What this study says to me is that there are no tangible blogging communities emerging, but my gut instinct and knowledge (!) of the space says otherwise. We know the foodie bloggers operate as a community, and we know the mummy bloggers operate as a community – are their links as communities not formed as a result of their common interests, idea flows and shared links?

Is social media, media where we are social, as opposed to media that is social?

It could be argued that a forum community bound by interest that sits on a common platform is a far more active example of social media, than a group of hyperlinked bloggers whose content is similar but ultimately not bound by anything.

This is the difference to me at any rate, between platforms and spheres.

A platform is tangible, a sphere isn’t.

Social media is often thought of as platform based – Twitter, Facebook, Foursquare; content here is very rigid, formed by the platform it’s being published on.

Blogs are based on a platform, but content doesn’t happen as a result of the platform, the platform facilitates it’s publication – nothing more, it’s very fluid.

When we’re looking at engaging communities, I would argue that it works best where there is a tangible object for that group of people to be holding onto – a forum, a discussion topic on a Facebook page.

Does this research essentially say, if you, as a marketer are looking to focus on developing the grass roots of a brand, don’t go to blogs, but social media?

Direct To Fan Marketing

Direct To Fan Marketing, or D2F, is an increasingly prevalent way for bands to reach people who like their music cheaply and with a real sense that they may just buy the band’s record as a result using emerging social technologies.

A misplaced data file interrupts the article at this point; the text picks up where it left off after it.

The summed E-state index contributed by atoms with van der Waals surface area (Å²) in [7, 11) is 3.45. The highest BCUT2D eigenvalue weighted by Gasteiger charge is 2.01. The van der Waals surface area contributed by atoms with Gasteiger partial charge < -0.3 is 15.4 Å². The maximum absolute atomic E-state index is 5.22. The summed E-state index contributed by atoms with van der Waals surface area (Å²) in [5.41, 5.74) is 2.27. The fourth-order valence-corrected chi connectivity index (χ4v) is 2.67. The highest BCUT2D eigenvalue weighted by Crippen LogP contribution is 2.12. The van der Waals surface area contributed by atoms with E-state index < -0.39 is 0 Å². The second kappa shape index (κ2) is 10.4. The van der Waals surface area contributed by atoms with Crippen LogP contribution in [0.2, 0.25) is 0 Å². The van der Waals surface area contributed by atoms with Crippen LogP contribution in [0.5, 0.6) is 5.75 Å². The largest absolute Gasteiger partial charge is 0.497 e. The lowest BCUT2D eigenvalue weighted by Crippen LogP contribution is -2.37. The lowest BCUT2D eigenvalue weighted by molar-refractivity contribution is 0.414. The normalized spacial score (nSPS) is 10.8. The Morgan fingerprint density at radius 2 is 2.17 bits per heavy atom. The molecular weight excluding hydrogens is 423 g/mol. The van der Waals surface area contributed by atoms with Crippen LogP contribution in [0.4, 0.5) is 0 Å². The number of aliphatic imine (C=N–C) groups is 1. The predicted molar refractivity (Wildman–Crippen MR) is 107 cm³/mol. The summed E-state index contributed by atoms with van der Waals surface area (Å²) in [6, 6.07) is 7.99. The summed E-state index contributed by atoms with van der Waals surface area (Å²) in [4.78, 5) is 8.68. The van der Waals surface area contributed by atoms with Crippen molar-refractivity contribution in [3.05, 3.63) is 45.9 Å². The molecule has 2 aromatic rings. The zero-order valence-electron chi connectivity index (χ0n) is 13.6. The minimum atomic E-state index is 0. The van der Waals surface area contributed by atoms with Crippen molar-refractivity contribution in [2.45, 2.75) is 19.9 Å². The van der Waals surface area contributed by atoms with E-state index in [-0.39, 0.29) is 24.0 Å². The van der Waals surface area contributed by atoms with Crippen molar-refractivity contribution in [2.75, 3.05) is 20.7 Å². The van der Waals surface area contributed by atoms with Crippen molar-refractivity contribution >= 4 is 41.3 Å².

Direct To Fan Marketing is a strategy for bands to talk directly to their fans (hence the name) through the use of emerging, and increasingly mainstream, social technologies and social platforms such as Twitter, Facebook or even Foursquare.

The way the bands go about this will vary: from offering free downloads by sending an e-mail to fans on their mailing list, or sharing a tweet with a link to a video with their fans by including specific fans of their streams using @xxx, for example. The idea is to give fans the most personal experience that they can get, with the marketing BS stripped out.

“Isn’t this just customer marketing?” I hear you cry. No, the nuance here is the shift from customer to fan.

A customer is someone who already buys, or already has bought, your product.

A fan is someone who is using their band or brand to define their identity, but may not actually participate or buy the product. A good example of this is someone who signs up as a fan of Greenpeace on Facebook, but doesn’t attend any rallies or leave messages on their wall.

My friend and trouble-maker in chief Elliot Pearson, has written extensively about D2F marketing from a band’s perspective, and this has got me thinking as to whether this same model can be effectively applied to traditional consumer brands as part of a PR and marketing strategy.

PR is the crudest form of influencer marketing, you find the journalist who will write about your product and influence the most people. Brands love this as it gives them, in theory, huge exposure often on a national level. It also helps that column inches can be compared against the size of adverts and you can answer: how many people may have seen that article? How many key messages were included? Did we see a spike in sales after the piece?